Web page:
By Ally Kennedy, Founder of Amiga
Almost any attorney (or business person) would tell you that the number one way that she brings in business is through referrals. However, most businesses spend their marketing efforts and dollars on trying to bring in new clients.
When I gave this some thought, a lightbulb went off: why don't I spend my marketing dollars cultivating the clients I already have?! In a fundraising training that I attended when I was on the Board of Directors for a local non-profit, I learned that a donor should have a “touch” from the organization at a minimum one time a month. The “touch” should be personalized and make the donor feel special, important, and remembered. I realized that this advice can be applied directly to clients as well. (As it turns out “my” idea was not as original as I thought as there is a whole marketing theory called “Engagement Marketing.”)
Your current and past clients are your most important asset. In addition to the money that you receive from cases, clients are the people who are out in the community spreading your message. They are flying the flag of who you are and what you do.
Ironically the biggest complaint from clients is that their attorneys do not communicate with them enough. Thus, having a monthly “touch” is critical to make sure your clients feel valued and remembered.
Here are a few ideas on how you can make that connection with your clients on a regular basis:
1. Pick up the phone
It can be time consuming to call all of your clients, but it is should be your goal to call every client once a month. Clients often feel like they are bothering us (WENDY’S ARTICLE RE CLIENT PERSPECTIVE) if they call us, so take the first step and call them. It does not have to be the attorney who calls, though it is a good idea for the attorney to call the client at least once every two months or so.
2. Give thanks
If a client referred you a new client, personally call the client to thank him. Let him know how much you appreciate his trust in your firm. Also a short thank you note goes a long way (and so does a small gift like a Starbucks gift card).
3. Document Everything
We’re lawyers so we know to document everything, right? Unfortunately in today’s Google-driven world, we oftentimes think clients will look into things themselves but this is a big mistake. Every client should receive a letter upon signing up that gives the overview of the steps in the case and a summary of the process. Each letter thereafter should explain the current step as well as provide the client another overview of the process.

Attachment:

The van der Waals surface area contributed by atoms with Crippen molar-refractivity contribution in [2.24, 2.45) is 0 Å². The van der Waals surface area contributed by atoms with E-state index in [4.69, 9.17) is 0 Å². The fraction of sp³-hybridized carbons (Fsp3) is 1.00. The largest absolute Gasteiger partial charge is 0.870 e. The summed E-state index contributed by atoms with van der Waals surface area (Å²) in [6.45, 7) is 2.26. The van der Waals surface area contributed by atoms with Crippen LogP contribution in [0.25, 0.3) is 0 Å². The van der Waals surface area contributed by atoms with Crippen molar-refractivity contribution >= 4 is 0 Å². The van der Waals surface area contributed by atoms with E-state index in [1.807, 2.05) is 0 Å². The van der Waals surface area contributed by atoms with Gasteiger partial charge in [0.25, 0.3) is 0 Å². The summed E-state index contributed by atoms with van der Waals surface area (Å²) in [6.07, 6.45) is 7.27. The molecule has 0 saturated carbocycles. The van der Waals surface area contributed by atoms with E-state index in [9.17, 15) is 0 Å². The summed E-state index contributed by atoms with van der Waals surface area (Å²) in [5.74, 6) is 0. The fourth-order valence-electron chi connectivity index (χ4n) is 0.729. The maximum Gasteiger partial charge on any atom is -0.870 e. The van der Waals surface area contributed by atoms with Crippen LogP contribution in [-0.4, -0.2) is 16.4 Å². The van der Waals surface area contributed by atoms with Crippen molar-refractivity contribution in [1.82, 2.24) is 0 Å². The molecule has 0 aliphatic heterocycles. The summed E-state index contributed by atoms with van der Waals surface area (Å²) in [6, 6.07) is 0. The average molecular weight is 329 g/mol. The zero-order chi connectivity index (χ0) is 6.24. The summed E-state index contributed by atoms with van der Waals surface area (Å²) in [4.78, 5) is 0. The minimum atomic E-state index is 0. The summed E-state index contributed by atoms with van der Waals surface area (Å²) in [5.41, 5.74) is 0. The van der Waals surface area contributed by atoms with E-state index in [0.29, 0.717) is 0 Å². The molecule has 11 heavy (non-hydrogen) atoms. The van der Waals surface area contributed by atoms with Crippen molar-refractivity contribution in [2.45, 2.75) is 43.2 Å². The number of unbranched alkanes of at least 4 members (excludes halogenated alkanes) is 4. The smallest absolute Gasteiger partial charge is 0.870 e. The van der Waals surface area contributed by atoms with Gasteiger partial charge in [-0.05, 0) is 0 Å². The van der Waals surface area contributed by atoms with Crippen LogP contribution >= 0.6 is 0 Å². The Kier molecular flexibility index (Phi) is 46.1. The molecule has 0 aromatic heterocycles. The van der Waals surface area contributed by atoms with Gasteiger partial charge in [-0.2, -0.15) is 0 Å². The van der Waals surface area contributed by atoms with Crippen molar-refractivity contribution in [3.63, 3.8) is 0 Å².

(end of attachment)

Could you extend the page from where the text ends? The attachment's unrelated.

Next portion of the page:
I found this to be particularly important for U Visa cases where the wait is long due to the limit of available visas. I use every letter to explain the steps of the case, the step we are on, and where everything fits together. I also send a monthly case status letter that explains the latest VSC processing date and what that means for Deferred Action status as well as the U Visa availability. If it sounds like too much work to create these letters, check out our done-for-you resources on Amiga Docs.
4. Make it personal
A handwritten note is beautiful and unexpected. Though an email is easy and appreciated, something that you write and sign by hand shows that you have taken an extra step and gone the extra mile to show that you care. For example, we send birthday cards to every client, client’s spouse, and client’s children. For bonus points handwrite a quick thank you note to every person who comes to your office for a consultation. (The consult stage is perhaps the most important time to cultivate a future client.)
Many of us send holiday cards, but there is no reason why cards or thoughtful notes should be sent only once a year. Try to send your clients (both current and past clients) something personalized once a quarter. For example, we send our clients a card “just to say hi” with the change of each season. This does not have to break the bank. Vistaprint offers postcards that start from $5 for a set of 50, which means that the price is right, plus you save some change on mailing postcards. Great care should be taken to ensure that your mailers reinforce your brand.
What are some ways that you engage with your current clients?
About your Ally in Life, Business and Law:
Alexandra "Ally" Kennedy is a national award-winning attorney and the founder of AMIGA Lawyers and Alexandra Kennedy Immigration Law.. After becoming a mother, and in a matter of 3 months, Ally transformed her practice from earning in pesos to earning 6-figures and she is passionate about teaching attorneys how they can do the same. Ally empowers lawyers to be the CEOs of their law firms with her weekly blog, webinars, and conferences where she teaches step-by-step how to do the work they love while running a profitable legal business. Ally lives outside of Seattle with her partner and their 5 children.